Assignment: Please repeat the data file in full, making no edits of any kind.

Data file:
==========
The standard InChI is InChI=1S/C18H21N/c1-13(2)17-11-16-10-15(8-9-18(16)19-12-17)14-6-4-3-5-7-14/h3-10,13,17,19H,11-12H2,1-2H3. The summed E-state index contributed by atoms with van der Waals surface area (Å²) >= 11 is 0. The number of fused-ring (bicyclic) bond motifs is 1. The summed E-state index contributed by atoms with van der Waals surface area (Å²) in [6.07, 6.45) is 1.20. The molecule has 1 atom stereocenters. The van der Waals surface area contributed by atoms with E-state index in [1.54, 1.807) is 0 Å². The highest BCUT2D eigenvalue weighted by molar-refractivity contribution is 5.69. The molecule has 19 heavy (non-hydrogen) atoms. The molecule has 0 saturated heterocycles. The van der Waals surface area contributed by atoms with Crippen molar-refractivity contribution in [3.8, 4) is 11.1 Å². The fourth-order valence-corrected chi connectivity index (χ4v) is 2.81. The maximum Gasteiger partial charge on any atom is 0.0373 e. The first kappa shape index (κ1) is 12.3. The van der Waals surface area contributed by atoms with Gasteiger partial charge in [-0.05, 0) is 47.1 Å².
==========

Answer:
The standard InChI is InChI=1S/C18H21N/c1-13(2)17-11-16-10-15(8-9-18(16)19-12-17)14-6-4-3-5-7-14/h3-10,13,17,19H,11-12H2,1-2H3. The summed E-state index contributed by atoms with van der Waals surface area (Å²) >= 11 is 0. The number of fused-ring (bicyclic) bond motifs is 1. The summed E-state index contributed by atoms with van der Waals surface area (Å²) in [6.07, 6.45) is 1.20. The molecule has 1 atom stereocenters. The van der Waals surface area contributed by atoms with E-state index in [1.54, 1.807) is 0 Å². The highest BCUT2D eigenvalue weighted by molar-refractivity contribution is 5.69. The molecule has 19 heavy (non-hydrogen) atoms. The molecule has 0 saturated heterocycles. The van der Waals surface area contributed by atoms with Crippen molar-refractivity contribution in [3.8, 4) is 11.1 Å². The fourth-order valence-corrected chi connectivity index (χ4v) is 2.81. The maximum Gasteiger partial charge on any atom is 0.0373 e. The first kappa shape index (κ1) is 12.3. The van der Waals surface area contributed by atoms with Gasteiger partial charge in [-0.05, 0) is 47.1 Å².